Morphological and immunocytochemical analysis of 3D organoids after 11–12 and 13–16 weeks of differentiation. (A–C) After 11–12 weeks of differentiation, organoids have many areas of retinal-like folds (A; light micrograph) and retain highly organized F-actin-positive structures (inset in A; green). Organoids express the phototransduction molecule, recoverin (B; red) and the photoreceptor precursor-specific transcription factor, CRX (B; gray), a marker of committed photoreceptor precursor cells that is functionally downstream of OTX2 (Fig. 2). Some recoverin-positive cells within organoids at this stage also begin to express NRL, a rod photoreceptor-specific transcription factor (C; gray). Recoverin labeling can also be observed along neuronal-like processes of photoreceptor precursor cells. (D–G) Organoids after 13–16 weeks of differentiation are typically full of neural rosettes (D; light micrograph) and the majority of OTX2-positive cells (inset of D; gray) are now post-mitotic, Ki67-negative cells (inset of D; red). By this stage of development, many neuronal cells that are TUJ1-positive (E; red) are now positive for NRL (E; gray). Many recoverin-positive cells (F and inset; red) within neural rosettes co-express NRL (F and inset; gray) and NR2E3 (F and inset; green), which is functionally downstream of NRL in rod photoreceptor development and is transcriptionally regulated by NRL. Some organoids retain their lamination and resemble mature retina with independent layers of recoverin-positive photoreceptors (G; red) and HuC/D-positive inner retinal amacrine- and ganglion-like cells (G; green). 3D reconstrutction of a z-stack through a laminated eyecup further demonstrates the separate layers of photoreceptor-like cells and inner retinal neuron-like cells (G, inset). Small panels to the right of (B,C,E,F) show individual fluorophores. Scale bars A,D = 400 μm; B,C,EG = 50 μm.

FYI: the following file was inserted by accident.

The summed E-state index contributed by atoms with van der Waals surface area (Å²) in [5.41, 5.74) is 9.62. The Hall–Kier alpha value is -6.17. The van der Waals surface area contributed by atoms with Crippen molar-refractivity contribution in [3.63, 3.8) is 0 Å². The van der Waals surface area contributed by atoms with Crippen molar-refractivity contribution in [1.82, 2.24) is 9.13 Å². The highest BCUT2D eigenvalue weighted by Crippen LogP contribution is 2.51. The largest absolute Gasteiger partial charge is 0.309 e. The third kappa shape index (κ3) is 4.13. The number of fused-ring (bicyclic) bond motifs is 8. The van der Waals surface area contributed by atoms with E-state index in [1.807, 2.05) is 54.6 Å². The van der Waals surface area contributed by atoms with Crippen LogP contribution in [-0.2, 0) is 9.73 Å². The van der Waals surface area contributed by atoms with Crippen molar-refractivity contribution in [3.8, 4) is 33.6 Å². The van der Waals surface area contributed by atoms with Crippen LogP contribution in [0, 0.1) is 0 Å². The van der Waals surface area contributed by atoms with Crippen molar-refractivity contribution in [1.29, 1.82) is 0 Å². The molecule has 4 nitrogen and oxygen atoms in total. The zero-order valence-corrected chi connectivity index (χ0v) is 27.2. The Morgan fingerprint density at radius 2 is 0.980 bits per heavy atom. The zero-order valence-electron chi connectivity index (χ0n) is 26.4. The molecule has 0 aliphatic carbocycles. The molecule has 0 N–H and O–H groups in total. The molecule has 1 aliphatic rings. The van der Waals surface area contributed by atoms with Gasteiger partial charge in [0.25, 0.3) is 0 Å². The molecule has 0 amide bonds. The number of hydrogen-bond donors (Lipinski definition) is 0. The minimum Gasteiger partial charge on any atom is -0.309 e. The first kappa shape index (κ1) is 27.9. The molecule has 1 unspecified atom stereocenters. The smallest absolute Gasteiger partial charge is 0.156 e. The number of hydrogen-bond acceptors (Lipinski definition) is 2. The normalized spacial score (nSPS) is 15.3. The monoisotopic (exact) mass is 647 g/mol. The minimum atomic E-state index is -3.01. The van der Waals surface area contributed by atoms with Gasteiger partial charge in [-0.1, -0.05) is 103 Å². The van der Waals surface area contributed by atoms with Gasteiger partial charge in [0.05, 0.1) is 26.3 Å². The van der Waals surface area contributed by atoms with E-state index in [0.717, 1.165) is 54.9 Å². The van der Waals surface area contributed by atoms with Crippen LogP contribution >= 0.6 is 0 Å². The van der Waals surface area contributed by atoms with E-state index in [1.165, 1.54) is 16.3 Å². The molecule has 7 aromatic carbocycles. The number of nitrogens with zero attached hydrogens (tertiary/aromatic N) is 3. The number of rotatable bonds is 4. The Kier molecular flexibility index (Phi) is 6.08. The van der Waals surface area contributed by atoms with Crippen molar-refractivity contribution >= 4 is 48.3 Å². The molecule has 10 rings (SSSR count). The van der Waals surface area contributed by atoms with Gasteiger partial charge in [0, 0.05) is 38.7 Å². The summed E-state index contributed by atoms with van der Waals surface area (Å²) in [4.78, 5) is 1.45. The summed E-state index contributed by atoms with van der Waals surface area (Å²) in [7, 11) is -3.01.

Figure 4
Figure 4. cGMP patient-specific organoids recapitulate photoreceptor cell lineage.
Immunocytochemical analysis of 3D organoids from a patient with mutations in NR2E3 and a patient with normal NR2E3 alleles. (A) NR2E3 organoids develop normally and are initially indistinguishable from control organoids (Fig. 2). At 5–7 weeks post-differentiation NR2E3 organoids contain polarized (Phalloidin; green) neural epithelial cells that express PAX6 (inset; red) and OTX2 (inset; gray) and are actively proliferating (Ki67; red). (B) After 13 weeks of differentiation, NR2E3 organoids have cells that express the inner retinal-specific marker, HuC/D (green) and the early photoreceptor-specific lineage transcription factor, RORβ (red and inset). (C) After 15–16 weeks of differentiation, presumptive photoreceptors within NR2E3 mutant organoids are CRX- (gray and inset) and recoverin-positive (red). (D) Also around 15–16 weeks, NR2E3 organoids show robust labeling for SW Opsin, which is specific for blue (S) cones (D and insets; red). These SW Opsin-positive cells are NRL-negative (D and insets; gray) and have strands of SW Opsin emanating from the cell nucei towards outersegment-like cone-shaped membranes (D; insets). (E) Quantification of the percentage of SW Opsin-positive cells in two patients with NR2E3-associated enhanced S-cone syndrome (NR2E3-1 vs Control; p < 0.01 and NR2E3-2 vs Control; p < 0.001) compared to an unaffected control eyecup at 15–16 weeks post-differentiation. (F) Age-matched organoids from a patient with normal NR2E3 alleles are not positive for SW Opsin (E). Further, an eyecup from an individual with normal NR2E3 alleles after 21 weeks of differentiation has only a few SW Opsin-positive cells (E and inset; red) amongst many NRL-positive presumptive rod photoreceptor cells (E; gray). Scale bars: A and inset of E,F = 100 μm; all others = 50 μm.